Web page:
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Parents oppose library/cafeteria combo at new Lakota Middle School
Dave Bomgardner was volunteering at Lakota Middle School about two weeks ago, browsing over the plans for a new school building — when he noticed something that startled him.
The design for the new middle school has no designated library.
Lakota is one of five aging Federal Way schools to be rebuilt with a $149 million construction bond measure that voters passed last year.
When Bomgardner inquired about the missing library, he was informed that the building would include a multipurpose area that would serve as both the library and the cafeteria.
"We've invented something new," he said. "Now we have a librateria, which probably isn't going to be good for either."
Bomgardner, along with several other parents and students from Lakota, attended a school board meeting last week to voice their opposition to the plans. Federal Way School District Superintendent Tom Murphy suggested a community meeting to address the parents' concerns. That meeting will be held Thursday evening, Oct. 24, at Lakota.
The combined cafeteria and library will be a way for the district to save money, said Diane Turner, school district spokeswoman.
"They really had to come up with some creative ways," she said. "They have limited money."
Parents have been invited to get involved in the planning process for the new school all along, Turner said.
Rod Leland, director of facility services for the Federal Way School District, said he understands why parents are concerned.
"We don't have a traditional library and I understand why people would say 'Well, where is it?'" Leland said. "People want to know, 'What about the books?' It makes sense."
But there is no need to be concerned, Leland said. The building will have plenty of books, despite the lack of a traditional library. School staff will have the option of using the cafeteria as a library during non-lunch hours or dividing the library into three mini-libraries in locations throughout the campus. Staff could also opt to use the larger space as a library full time and serve lunch in smaller areas throughout the campus.
If the space is used as a combined cafeteria and library, half the books will be on permanent shelves and the other half will be on rolling shelves to be moved away during lunch. Library materials would not be available during lunch.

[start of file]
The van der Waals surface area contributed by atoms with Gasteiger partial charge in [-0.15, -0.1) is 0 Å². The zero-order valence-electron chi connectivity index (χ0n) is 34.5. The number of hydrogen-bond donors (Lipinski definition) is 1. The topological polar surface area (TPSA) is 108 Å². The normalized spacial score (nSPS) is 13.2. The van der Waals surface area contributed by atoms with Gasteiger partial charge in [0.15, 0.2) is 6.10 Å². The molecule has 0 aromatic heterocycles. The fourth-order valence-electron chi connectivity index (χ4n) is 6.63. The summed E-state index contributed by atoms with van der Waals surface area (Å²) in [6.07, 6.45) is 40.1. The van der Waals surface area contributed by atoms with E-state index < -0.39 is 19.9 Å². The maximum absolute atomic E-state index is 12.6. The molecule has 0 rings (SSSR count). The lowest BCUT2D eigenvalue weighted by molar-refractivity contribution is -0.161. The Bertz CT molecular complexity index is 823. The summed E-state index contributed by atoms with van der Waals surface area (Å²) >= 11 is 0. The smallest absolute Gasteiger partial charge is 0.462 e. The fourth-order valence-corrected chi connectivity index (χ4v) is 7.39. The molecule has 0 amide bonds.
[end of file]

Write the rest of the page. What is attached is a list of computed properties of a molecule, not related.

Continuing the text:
"Using one space for two purposes is very efficient given the cost of space," Leland said, adding that traditional cafeterias are wasted space during several hours of the day when no meals are served.
If voters would have approved an initial bond measure of nearly $300 million, traditional libraries may not have been an issue, Leland said. But voters said no, and only after several attempts approved a much scaled-down $149 million bond measure.
"We're building buildings for about 60 percent of what other districts in South Puget Sound are building them for, and all of them I think are building traditional libraries and we aren't. We've had to find more efficient ways to do things," he said.
New school buildings are designed with spaces that are multipurpose and can change uses through the years, Leland said. What is used as a cafeteria in 2009 may be needed for something entirely different in 2029, and district officials want to be prepared.
"Voters in Federal Way are certainly careful with their money and they expect us to build a really efficient building that will be as good in 25 years as it will in 2009," he said. "We want this building to be whatever it needs to be in the future."
The Federal Way School District will host a meeting for parents and community members who would like to discuss the design of the new Lakota Middle School building at 6:30 p.m. Oct. 23 at Lakota, 1415 S.W. 315th St.
The Federal Way School Board will vote to approve the design at a regular meeting at 7 p.m. Oct. 28 in Federal Way City Hall Council Chambers, 33325 8th Ave. S.